Margaret Mahy’s 1984 The Changeover is a standalone YA fantasy novel.
Schoolgirl Laura Chant lives with her divorced mother Kate and her younger brother Jacko. One morning she wakes with a premonition that life in the quiet Christchurch suburb of Gardendale is about to change for the worse. She knows from past experience that her premonitions are trustworthy. However, there seems to be nothing she can do to prevent whatever fate is looming. She must carry on as normal and hope for the best.
She does not get the best.
While walking with her young brother Jacko, Laura is approached by local shopkeeper Charmody Braque. Braque frightens her: he smells like rotting time and he is smarmy and obsequious. Laura cuts the conversation with Braque as short as she can. Not short enough.
Soon after the encounter, Jacko falls ill. His condition worsens and he is sent to hospital. The best efforts of mundane doctors fail because they are unable to determine what is wrong with the little boy. It seems certain he will die.
Laura reasons that if the disease is supernatural, there might be a supernatural cure. Thanks to her untutored magical gift, she knows Sorensen “Sorry” Carlisle to be a witch. This seems absurd on the face of it. He’s a boy. Seemingly a normal schoolboy. Of course, had he been a girl, this would be more likely. The Carlisle women have an uncanny reputation. But Laura trusts her intuition … and she’s right to do so.
She approaches Sorry. He hasn’t been a chum, but he’s willing to help. And he is a witch, like his mother and grandmother. Which is another story.
His mother had wanted a girl. On being delivered of a boy, she gave him up for adoption. This worked out very badly all round. His adoptive family fell into disarray and Sorry was abused. He ends up on his mother’s doorstep, damaged. He has both magical powers and psychological issues. It turns out that he has become obsessed with Laura, whom he knew for someone with witch potential. He wants her and he’s afraid of her. He is alternately grabby and gruff.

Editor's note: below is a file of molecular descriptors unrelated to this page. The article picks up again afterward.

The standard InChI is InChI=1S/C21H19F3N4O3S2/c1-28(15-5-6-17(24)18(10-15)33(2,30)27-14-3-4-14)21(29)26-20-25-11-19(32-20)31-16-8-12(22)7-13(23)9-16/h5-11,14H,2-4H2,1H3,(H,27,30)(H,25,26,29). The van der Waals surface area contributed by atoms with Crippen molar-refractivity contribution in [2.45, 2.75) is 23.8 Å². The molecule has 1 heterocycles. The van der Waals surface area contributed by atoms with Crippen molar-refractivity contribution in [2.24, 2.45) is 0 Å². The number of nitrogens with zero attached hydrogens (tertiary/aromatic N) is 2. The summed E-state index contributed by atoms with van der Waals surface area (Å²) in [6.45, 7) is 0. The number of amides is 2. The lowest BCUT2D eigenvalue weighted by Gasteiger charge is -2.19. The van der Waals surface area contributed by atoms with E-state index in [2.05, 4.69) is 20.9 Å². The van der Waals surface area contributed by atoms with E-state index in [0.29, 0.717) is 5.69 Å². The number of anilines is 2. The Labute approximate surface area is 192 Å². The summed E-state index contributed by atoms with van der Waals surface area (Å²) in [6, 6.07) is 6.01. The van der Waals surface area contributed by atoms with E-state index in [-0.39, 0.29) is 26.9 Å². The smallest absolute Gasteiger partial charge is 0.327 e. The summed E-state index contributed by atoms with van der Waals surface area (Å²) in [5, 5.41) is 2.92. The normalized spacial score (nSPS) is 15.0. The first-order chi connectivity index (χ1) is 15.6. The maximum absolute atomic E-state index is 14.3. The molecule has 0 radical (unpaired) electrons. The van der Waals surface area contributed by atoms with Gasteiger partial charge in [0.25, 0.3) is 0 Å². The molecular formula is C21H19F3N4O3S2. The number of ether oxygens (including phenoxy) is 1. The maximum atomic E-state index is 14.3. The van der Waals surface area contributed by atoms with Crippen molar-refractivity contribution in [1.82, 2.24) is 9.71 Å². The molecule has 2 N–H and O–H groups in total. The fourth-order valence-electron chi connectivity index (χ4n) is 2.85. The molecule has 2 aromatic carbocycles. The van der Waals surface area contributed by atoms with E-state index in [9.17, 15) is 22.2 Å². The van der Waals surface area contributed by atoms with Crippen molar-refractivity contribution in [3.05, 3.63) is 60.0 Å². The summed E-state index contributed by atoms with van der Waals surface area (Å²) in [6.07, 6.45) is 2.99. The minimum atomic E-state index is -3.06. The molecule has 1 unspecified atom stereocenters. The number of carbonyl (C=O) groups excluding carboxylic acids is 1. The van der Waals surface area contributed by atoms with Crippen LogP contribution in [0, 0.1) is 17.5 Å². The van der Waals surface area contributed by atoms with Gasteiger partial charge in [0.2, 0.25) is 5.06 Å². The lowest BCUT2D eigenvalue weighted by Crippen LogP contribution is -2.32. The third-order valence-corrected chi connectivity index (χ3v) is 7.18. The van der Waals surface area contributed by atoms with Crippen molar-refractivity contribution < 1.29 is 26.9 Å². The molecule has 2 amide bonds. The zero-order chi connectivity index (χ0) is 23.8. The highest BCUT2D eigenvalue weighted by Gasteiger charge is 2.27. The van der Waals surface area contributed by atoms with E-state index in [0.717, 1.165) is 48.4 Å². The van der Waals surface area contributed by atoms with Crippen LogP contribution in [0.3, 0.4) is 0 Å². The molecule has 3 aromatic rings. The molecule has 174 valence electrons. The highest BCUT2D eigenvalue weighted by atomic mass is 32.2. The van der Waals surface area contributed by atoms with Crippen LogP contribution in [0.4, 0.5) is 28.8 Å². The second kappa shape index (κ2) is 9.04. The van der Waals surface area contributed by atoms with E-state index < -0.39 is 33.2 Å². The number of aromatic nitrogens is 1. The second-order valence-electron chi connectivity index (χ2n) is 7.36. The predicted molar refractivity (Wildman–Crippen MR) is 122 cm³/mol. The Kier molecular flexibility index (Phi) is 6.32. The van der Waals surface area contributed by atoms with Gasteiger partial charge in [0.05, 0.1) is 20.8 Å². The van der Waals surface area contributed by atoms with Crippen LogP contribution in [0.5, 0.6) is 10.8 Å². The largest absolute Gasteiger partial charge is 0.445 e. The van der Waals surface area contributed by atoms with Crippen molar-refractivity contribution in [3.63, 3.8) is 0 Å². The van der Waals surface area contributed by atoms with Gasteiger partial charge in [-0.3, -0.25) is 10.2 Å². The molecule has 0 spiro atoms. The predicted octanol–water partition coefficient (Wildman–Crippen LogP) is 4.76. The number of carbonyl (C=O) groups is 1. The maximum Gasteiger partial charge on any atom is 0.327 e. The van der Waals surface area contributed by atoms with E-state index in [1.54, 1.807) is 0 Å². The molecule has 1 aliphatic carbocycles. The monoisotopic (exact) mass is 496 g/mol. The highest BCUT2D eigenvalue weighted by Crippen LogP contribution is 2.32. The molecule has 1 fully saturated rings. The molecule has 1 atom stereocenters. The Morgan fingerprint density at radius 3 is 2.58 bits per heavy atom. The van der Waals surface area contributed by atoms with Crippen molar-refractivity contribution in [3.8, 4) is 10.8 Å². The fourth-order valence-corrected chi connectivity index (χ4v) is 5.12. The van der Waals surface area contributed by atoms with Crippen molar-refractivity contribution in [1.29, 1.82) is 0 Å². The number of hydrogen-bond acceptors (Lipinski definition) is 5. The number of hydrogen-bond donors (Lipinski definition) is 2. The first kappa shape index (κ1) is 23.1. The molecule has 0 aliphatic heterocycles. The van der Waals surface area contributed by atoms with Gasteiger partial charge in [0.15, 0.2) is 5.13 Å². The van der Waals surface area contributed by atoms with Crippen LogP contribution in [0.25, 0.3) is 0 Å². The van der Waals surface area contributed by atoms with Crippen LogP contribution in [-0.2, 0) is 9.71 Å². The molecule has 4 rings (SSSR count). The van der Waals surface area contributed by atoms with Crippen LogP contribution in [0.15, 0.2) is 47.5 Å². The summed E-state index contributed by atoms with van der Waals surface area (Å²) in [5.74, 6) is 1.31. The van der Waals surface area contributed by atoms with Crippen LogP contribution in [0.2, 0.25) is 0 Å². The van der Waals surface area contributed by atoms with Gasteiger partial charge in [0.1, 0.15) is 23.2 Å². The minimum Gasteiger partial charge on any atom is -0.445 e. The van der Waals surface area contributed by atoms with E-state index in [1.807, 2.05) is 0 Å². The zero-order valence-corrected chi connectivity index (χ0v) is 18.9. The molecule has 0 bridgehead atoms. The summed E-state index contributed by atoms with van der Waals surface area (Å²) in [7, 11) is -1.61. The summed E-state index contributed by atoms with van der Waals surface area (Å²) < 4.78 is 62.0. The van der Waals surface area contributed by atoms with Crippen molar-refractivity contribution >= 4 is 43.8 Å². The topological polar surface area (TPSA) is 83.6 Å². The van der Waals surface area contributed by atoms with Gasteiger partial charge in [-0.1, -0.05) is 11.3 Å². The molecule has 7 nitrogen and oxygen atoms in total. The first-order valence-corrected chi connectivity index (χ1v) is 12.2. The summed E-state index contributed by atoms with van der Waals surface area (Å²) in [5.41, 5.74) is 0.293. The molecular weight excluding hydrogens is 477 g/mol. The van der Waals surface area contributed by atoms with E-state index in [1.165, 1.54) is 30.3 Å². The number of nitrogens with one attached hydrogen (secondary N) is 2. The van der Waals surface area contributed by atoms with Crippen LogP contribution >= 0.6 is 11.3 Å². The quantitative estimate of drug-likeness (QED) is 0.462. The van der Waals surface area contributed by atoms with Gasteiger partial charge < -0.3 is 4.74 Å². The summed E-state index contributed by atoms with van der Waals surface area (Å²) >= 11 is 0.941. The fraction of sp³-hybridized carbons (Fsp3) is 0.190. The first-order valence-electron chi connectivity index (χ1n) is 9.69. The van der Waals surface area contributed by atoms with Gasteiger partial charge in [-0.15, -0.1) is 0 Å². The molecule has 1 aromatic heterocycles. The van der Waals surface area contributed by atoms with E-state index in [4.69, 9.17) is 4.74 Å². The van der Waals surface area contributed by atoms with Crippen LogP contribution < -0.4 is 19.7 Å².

Even though he squabbles with Laura, Sorry does what he can to help. At first, all he can do is tell Laura that Braque is draining Jacko’s life force. He thinks that there might be a way to break the link between Braque and Jacko, but he cannot undo the spell himself.
Laura might be able to undo the spell now, but her odds of success would be much greater if she were a witch like Sorry. Sorry, his mother, and his grandmother can together set Laura on the path to embrace her power. But if Laura tries the path and fails, she will die. There will be nobody to save Jacko.
One cannot help but wonder if Sorry’s social deficits have been exacerbated by his mother’s habit of talking about him:
‘We struggled to save him,’ Winter continued, ‘oh, not his life – he was in no danger of dying – but,’ – she looked at Miryam doubtfully – ‘his humanity, I suppose. We realized the danger we were in. You see, Laura – you can probably imagine – a witch without humanity is a black witch nine times out of ten. We took him to doctors, we patched him together. He imitates normal life very well now, when he has to, but no wonder he talked about your little brother as if he were a broken car. Sorensen is very much a broken-down car himself, and none of us can tell how badly broken. He doesn’t appear to feel very deeply, though he can seem quite clever.’
It turns out that Sorry is capable of more personal growth than his mother can imagine. As she is the person whose idea of a good solution to the problem of a boy-child rather than a proper girl was to pay someone (an abusive someone in the end) to raise Sorry, perhaps her judgment is a wee bit faulty.
Mahy doesn’t settle for presenting Laura with a single challenge (whether or not to risk her own death in a bid to gain the capacity to save Jacko). Laura’s mother Kate is finding new love with Canadian librarian Chris, a development that distresses Laura. As do her feelings re her divorced father and his new family. As does her conflicted attraction to Sorry. Jacko’s illness exacerbates all this family drama.
This novel is a coming-of-age story that is both magical (becoming a witch) and mundane (coping with family issues). The dual focus gives this story more depth and reality.
Mahy is a prolific author who is well-known in her native New Zealand. She is less known in other climes; this well-written, absorbing book was new to me. I am looking forward to reading other Mahy novels.